My Cousin Rachel by Daphne du Maurier
Continuing on to my next du Maurier work, I chose My Cousin Rachel. The book is about a young man named Philip who, after his older cousin Ambrose dies, welcomes Ambrose's Italian wife Rachel to stay with him. The circumstances of Ambrose's death are suspicious, and as Rachel starts involving herself in Philip's life he wonders whether she is truly as nice as she seems or if she is a murderer after her late husband's money. My Cousin Rachel is much more ambiguous than du Maurier's other novels which I found surprising, but otherwise it is a solid part of du Maurier's canon.

The Night Circus by Erin Morgenstern
I started Morgenstern's debut years ago and though I remember liking it I for whatever reason never made it past the first few chapters. After finding it again on my library's shelf, I gave it another shot and ending up loving it. The Night Circus is about a circus that appears on the outskirts of a town without warning and is full of mysterious, magical tents. Within the circus, however, is a competition between two skilled illusionists, Marco and Celia, as they are locked in a lifelong fight to the death. The book is by no means a challenging work, but is still nonetheless well written and makes for compulsive reading.

Pond by Claire-Louise Bennett
Stream-of-conscious writing has never been particularly appealing to me, but after seeing so many critics praise Bennett's work, I decided to read it anyway. I found myself very disappointed; the story - if you can even call it that - has nothing extra to recommend itself to readers who aren't fans of the genre, and I found it to be 200 pages of randomly-fitted nonsense (which is the point, but still). Unless you are already a fan of reading the rambling thoughts of a character, I would steer clear of this one.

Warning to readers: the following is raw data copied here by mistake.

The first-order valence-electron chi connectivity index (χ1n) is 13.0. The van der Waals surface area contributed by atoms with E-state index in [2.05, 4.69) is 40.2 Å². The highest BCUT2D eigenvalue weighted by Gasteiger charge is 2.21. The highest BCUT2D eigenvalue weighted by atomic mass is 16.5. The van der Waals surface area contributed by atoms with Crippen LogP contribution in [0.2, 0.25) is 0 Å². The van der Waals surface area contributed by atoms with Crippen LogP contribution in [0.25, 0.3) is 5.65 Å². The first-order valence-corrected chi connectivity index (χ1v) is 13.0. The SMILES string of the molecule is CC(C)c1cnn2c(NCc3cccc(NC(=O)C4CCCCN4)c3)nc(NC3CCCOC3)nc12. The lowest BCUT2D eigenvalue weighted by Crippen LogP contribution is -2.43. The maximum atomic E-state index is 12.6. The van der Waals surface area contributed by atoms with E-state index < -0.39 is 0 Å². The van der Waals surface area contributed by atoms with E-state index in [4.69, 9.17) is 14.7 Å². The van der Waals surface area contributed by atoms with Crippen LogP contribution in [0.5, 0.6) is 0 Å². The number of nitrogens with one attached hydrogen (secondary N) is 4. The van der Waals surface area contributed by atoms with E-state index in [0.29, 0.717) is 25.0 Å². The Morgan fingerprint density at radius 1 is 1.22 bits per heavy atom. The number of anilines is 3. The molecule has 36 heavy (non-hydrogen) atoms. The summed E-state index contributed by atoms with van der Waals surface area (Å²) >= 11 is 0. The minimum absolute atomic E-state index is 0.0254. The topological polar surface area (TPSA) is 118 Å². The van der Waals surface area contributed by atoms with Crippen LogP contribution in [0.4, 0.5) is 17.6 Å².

A Gentleman in Moscow by Amor Towles
I read this on the recommendation of a coworker and quickly fell in love with it. It's rare to find an "adult" novel so full of the joy of living, and the entirety of the book was an enchanting read. A Gentleman in Moscow follows Count Alexander Rostov, who in 1922 is deemed by the Bolsheviks to be an unrepentant aristocrat and must spend the rest of his life in the Metropol Hotel. Far from being a depressing tale of isolation, the Count delights in the small things in life, and Towles' descriptions of each character is crafted with lyrical magic.

Homegoing by Yaa Gyasi
Anyone and everyone has been talking about this one, so my expectations were high - usually not a good sign, but in this case not only were they met, they were exceeded. Homegoing begins with two half-sisters being separated: one is sold into slavery and shipped off to the Americas, and the second is married off to a British slaver. Each chapter jumps a generation ahead, first from one sister's lineage and then the other. Even with such short numbers of pages dedicated to each character, Gyasi expertly creates people that are rich and dimensional. It's an unflinching look at slavery and its complicated roots and consequences, and is so brilliantly crafted that I cannot wait for more of Gyasi's work.

The Vegetarian by Han Kang
I've been hearing about this Korean narrative ever since the English translation hit American bookshelves, and I finally read it this month. The Vegetarian is split into three sections and tells of one woman's decision to become a vegetarian and the consequences that follow her declaration. The events in the book are shocking and disturbing at times and seem extreme by my American standards, but the symbolism explored in each section and the inevitable conclusion are worth pondering well after the book is finished.